If you own a traditional IRA, perhaps you have thought about converting it to a Roth IRA. Going Roth makes sense for some traditional IRA owners, but not all.

Why go Roth? There is an assumption behind every Roth IRA conversion – a belief that income tax rates will be higher in future years than they are today. If you think that will happen, then you may be compelled to go Roth. After all, once you are age 59½ and have owned a Roth IRA for five years (i.e., once five calendar years have passed), withdrawals of the earnings from the IRA are tax free. You can withdraw Roth IRA contributions tax free and penalty free at any time.

Additionally, you never have to make mandatory withdrawals from a Roth IRA, and you are allowed to make contributions to a Roth IRA as long as you live.

For 2017, the contribution limits are $133,000 for single filers and $196,000 for joint filers and qualifying widow(er)s, with phase-outs respectively kicking in at $118,000 and $186,000. (These numbers represent modified adjusted gross income.)

While you may make too much to contribute to a Roth IRA, anyone may convert a traditional IRA to a Roth. Imagine never having to draw down your IRA each year. Imagine having a reservoir of tax-free income for retirement (provided you follow I.R.S. rules). Imagine the possibility of those assets passing tax free to your heirs. Sounds great, right? It certainly does – but the question is: can you handle the taxes that would result from a Roth conversion?

 Why not go Roth? Two reasons: the tax hit could be substantial, and time may not be on your side.

 A Roth IRA conversion is a taxable event. When you convert a traditional IRA (which is funded with pre-tax dollars) into a Roth IRA (which is funded with after-tax dollars), all the pre-tax contributions and earnings for the former traditional IRA become taxable. When you add the taxable income from the conversion into your total for a given year, you could find yourself in a higher tax bracket.  As a “General Rule”, if you pay the tax due on the conversion with non-Traditional IRA funds, the math will usually look more favorable and the time to re-coop the tax cost will be much shorter.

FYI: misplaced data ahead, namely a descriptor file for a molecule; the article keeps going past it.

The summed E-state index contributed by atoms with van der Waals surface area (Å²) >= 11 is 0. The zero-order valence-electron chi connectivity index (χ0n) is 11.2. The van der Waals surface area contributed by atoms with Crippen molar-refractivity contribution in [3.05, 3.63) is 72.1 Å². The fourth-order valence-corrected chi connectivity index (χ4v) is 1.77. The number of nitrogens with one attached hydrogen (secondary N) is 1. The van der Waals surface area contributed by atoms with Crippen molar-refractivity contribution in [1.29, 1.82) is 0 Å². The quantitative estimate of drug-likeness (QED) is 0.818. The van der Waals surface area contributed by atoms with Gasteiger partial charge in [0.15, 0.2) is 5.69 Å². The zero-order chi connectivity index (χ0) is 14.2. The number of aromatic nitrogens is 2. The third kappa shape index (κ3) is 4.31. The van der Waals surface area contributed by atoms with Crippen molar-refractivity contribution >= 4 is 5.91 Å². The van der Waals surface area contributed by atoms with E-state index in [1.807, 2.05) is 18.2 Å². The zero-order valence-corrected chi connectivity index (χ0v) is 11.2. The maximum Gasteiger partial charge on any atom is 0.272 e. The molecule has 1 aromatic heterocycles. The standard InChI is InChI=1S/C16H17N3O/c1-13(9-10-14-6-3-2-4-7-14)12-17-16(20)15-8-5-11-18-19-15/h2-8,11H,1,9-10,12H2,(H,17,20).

If you are nearing retirement age, going Roth may not be worth it. If you convert a sizable, traditional IRA to a Roth when you are in your fifties or sixties, it could take a decade (or longer) for the IRA to recapture the dollars lost to taxes on the conversion. Model scenarios considering “what ifs” should be mapped out.

In many respects, the earlier in life you convert a regular IRA to a Roth, the better. Your income should rise as you get older; you will likely finish your career in a higher tax bracket than you were in when you were first employed. Those conditions relate to a key argument for going Roth: it is better to pay taxes on IRA contributions today than on IRA withdrawals tomorrow.

On the other hand, since many retirees have lower income levels than their end salaries, they may retire to a lower tax rate. That is a key argument against Roth conversion.

If you aren’t sure which argument to believe, it may be reassuring to know that you can go Roth without converting your whole IRA.

You could do a partial conversion. Is your traditional IRA sizable? You could make multiple partial Roth conversions over time. This could be a good idea if you are in one of the lower tax brackets and like to itemize deductions.

 You could even undo the conversion. It is possible to “recharacterize” (that is, reverse) Roth IRA conversions. If a newly minted Roth IRA loses value due to poor market performance, you may want to do it. The I.R.S. gives you until October 15 of the year following the initial conversion to “reconvert’’ the Roth back into a traditional IRA and avoid the related tax liability.

  You could “have it both ways.” As no one can fully predict the future of American taxation, some people contribute to both Roth and traditional IRAs – figuring that they can be at least “half right” regardless of whether taxes increase or decrease.

If you do go Roth, your heirs might receive a tax-free inheritance. Lastly, Roth IRAs can prove to be very useful estate planning tools. If I.R.S. rules are followed, Roth IRA heirs may end up with a tax-free inheritance, paid out either annually or as a lump sum. In contrast, distributions of inherited assets from a traditional IRA are routinely taxed.

Bill Coscioni, CFP®, CPA

WealthCare/Financial Planners, LLC

910 Dougherty Rd.

Aiken, SC 29803